Through the years, my sisters and I thought breast
cancer was an inherited tendency in our family. The oncologist did not
support this theory, because of the ages at death of those involved. Our
mother died at the early age of 36. Jeanne was next at the age of 45,
then Marguerite at 59 and finally Ginny at 70.
Mammography was first developed in 1960, but was
not used much until 1974, when the availability was more widespread. It
could not have saved the lives of my mother, and two of three sisters,
because it just wasn’t there.
In 1974, when I learned that my youngest sister,
Jeanne, had cancer, it was not talked about in public. She said,
“Friends would pass me and whisper, ‘Oh, the poor thing has cancer, but
we must not talk about it'.” At that time, women put their faith in
their doctors, and usually accepted the fate of cancer. Not my sister!
She wrote to her family and told them of her situation and even her
10-year-old son was very knowledgeable about the medical terms. Jeanne
even led a support group in Houston, Tex., where they lived. She died in
Marguerite, my oldest sister, was the next to die
from the dreaded disease. Hers was discovered even before Jeanne’s. She
had several surgeries, chemo and radiation, but cancer still claimed her
life in 1976.
Another sister, Virginia, developed breast cancer
in the early ’90s. She would have her radiation treatments in the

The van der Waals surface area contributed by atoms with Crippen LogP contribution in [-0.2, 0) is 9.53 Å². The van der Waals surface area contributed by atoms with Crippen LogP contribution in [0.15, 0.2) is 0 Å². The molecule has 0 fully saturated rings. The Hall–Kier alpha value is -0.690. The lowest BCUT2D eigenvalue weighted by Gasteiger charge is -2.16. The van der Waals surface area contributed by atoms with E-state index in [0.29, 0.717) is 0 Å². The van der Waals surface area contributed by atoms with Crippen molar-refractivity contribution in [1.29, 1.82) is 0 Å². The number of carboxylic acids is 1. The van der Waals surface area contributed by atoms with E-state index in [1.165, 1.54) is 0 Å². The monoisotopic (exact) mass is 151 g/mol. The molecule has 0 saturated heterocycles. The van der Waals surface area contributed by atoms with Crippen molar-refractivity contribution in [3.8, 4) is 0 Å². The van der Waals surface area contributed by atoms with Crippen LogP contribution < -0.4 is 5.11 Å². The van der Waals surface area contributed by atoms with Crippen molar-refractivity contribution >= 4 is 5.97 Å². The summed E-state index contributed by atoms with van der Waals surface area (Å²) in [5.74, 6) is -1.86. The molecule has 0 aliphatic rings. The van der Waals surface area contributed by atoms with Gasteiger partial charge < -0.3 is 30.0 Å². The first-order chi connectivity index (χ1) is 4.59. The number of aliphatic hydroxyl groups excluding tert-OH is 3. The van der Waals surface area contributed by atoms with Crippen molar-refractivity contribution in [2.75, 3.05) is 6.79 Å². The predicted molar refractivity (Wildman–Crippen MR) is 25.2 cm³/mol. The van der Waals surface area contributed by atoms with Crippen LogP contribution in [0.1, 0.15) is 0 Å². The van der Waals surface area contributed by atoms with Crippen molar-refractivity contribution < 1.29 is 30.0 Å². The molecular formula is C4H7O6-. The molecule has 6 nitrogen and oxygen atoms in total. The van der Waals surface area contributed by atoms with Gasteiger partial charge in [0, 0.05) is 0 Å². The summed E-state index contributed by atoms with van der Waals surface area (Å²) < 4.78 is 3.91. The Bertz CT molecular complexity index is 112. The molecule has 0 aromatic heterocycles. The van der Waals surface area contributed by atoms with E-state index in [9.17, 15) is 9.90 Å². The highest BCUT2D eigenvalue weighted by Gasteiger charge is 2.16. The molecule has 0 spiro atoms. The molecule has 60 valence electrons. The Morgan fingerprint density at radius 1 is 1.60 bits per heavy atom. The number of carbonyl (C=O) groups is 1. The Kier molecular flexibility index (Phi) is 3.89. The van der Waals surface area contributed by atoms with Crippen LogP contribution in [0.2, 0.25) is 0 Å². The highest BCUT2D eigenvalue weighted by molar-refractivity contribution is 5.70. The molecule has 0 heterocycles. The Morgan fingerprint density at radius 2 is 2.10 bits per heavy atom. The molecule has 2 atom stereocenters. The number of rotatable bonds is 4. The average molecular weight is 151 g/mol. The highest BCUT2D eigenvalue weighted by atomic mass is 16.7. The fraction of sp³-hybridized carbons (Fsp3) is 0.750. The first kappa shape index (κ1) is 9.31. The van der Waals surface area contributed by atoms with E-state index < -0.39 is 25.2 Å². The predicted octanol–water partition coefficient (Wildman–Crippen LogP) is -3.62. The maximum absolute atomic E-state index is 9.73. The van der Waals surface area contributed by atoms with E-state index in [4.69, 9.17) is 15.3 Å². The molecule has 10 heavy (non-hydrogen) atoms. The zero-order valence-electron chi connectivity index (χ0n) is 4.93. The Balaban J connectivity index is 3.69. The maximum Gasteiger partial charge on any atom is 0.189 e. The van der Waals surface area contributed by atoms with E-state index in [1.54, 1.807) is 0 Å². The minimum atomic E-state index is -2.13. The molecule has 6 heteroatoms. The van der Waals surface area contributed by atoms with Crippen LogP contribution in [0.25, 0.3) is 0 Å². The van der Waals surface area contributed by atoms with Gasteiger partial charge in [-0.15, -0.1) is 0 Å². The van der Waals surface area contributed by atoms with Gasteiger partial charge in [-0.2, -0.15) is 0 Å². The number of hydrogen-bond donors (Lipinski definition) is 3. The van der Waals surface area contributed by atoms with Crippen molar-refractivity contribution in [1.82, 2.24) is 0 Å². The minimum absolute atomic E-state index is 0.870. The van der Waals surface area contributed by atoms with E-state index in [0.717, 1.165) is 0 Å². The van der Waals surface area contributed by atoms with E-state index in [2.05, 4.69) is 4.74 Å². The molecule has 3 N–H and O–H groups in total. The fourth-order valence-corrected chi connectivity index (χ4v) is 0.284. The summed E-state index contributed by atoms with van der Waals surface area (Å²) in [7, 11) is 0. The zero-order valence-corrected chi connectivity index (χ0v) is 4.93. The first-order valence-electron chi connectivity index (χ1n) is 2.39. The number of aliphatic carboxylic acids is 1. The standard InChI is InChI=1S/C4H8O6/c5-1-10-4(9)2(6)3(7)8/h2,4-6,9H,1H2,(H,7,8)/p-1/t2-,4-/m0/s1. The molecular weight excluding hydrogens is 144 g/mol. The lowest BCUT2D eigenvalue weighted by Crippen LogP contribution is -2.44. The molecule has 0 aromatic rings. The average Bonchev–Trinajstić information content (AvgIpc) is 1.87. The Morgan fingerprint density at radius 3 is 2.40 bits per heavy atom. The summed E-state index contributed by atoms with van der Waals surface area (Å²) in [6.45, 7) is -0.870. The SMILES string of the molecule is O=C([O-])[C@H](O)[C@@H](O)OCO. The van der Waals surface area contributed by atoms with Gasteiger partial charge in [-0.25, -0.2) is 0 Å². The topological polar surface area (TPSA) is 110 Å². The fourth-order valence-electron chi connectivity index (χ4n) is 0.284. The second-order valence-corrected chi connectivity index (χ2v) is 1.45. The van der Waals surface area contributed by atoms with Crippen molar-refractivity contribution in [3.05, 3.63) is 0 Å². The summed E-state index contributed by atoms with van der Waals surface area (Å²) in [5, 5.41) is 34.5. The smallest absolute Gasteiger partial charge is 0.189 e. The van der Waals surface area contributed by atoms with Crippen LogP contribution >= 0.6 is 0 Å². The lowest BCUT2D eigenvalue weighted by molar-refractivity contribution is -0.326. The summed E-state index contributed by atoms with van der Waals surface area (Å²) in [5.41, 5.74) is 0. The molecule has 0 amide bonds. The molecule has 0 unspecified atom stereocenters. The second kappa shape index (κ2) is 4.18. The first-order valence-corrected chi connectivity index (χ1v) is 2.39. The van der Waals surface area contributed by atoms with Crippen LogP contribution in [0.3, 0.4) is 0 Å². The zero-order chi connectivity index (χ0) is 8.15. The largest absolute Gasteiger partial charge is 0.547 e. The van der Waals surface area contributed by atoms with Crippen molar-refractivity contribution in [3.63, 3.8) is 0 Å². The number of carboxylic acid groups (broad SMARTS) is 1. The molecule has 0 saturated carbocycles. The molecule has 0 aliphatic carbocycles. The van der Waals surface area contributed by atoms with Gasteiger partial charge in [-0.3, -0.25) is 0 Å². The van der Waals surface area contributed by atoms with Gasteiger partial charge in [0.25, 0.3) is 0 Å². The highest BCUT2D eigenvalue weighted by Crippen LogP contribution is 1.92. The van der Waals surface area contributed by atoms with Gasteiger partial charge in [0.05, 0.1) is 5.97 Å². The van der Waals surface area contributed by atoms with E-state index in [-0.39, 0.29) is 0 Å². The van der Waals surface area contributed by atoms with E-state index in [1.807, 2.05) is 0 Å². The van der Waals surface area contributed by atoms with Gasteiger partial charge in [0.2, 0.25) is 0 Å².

morning, go to a swim fitness class, and then on to work as a legal
secretary. Mammograms were available, but she did not have them. She
died in 1990.
My own early mammograms were done at Calhoun
General Hospital as a routine annual check up. I also became part of the
Breast Cancer Prevention Trial. Mammograms were discontinued on a local
basis, causing me to appreciate a service that was no longer available.
The biggest obstacle in having them done out of town was communicating
with strangers who did not understand about traveling on rural roads or
care about arrangements that needed to be made to be absent from work
and child care.
Now we are blessed with the new mammography unit
right on our doorstep. Parking is convenient, appointments can be
scheduled around a busy schedule, child care, and available
transportation, and the staff has a passion for their work.
Accreditation will soon be complete and the
long-awaited scheduling will take place.
The facility is here, but needs to be used. Plan to
have your routine screenings performed in Calhoun.